Possibly, this is a work of genius. Initially, it appears that every element of every single great windswept, towering guitar band of the eighties has been masterfully condensed into an hour of New York-made musical cool.
But that’s not good enough is it? No. It most certainly is not. You see, there is absolutely no reason why it needs to be done. We have the Bunnymen, and Joy Division and *U2* – why do we need a ‘modern’ update that is anything but modern?
Perhaps the trick would have been better if Longwave had managed to cram more than one influence into a song, but sadly, that’s not so. Single ‘Everywhere You Turn’ is counterfeit U2, ‘I know It’s Coming Someday’ is primetime Ian McCulloch, and the big-coated images of Joy Division and The Cocteau Twins et all loom large elsewhere. Strangely enough, it was ‘Pool Song’ which got the NME slavering over the band in the first place, and its one of the most different tracks on the album (in that it borrows from famous friends The Strokes).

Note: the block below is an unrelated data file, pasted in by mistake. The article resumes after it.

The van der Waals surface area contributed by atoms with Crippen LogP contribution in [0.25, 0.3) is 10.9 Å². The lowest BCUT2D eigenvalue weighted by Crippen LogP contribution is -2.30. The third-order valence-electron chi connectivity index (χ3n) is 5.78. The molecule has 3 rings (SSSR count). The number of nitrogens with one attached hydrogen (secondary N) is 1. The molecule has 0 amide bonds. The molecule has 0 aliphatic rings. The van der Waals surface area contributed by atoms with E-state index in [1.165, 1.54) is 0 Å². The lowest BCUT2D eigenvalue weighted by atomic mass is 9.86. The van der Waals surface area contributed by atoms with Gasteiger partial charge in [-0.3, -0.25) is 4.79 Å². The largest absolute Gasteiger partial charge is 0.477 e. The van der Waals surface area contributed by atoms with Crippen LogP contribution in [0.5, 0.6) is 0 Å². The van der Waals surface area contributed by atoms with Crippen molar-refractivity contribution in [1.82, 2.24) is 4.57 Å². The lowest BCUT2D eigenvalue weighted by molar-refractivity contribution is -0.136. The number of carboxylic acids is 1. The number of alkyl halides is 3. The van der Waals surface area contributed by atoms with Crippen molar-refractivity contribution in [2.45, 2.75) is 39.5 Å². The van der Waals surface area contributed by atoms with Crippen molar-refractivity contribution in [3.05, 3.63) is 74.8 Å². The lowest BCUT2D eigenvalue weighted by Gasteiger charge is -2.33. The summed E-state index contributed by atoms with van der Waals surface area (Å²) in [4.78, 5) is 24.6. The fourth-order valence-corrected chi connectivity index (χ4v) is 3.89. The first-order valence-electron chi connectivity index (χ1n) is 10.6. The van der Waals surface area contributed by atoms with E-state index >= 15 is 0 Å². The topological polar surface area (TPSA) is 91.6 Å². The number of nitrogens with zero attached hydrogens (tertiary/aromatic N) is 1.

Musically, its not a bad album at all; indeed, for all its debts, the first half is a very listenable - enjoyable even - effort. ‘Wake Me When Its Over’ and the aforementioned ‘I Know It’s Coming Someday’ are graceful, large-looming efforts, and ‘Can’t Feel A Thing’ is a pleasant lamentive strum. But the second part of the record is lumpen and uninspiring, a case of toploading the beginning with too much of the band’s quality, leaving only a jaw-droppingly audacious steal of Radiohead’s ‘Anyone Can Play Guitar’ in the locker for later presentation.
All those hammering The Strokes for being dullard copyists, surfing on the wave of somebody else’s cool needs to have a listen to this; then lets think again.
5Gareth Dobson's Score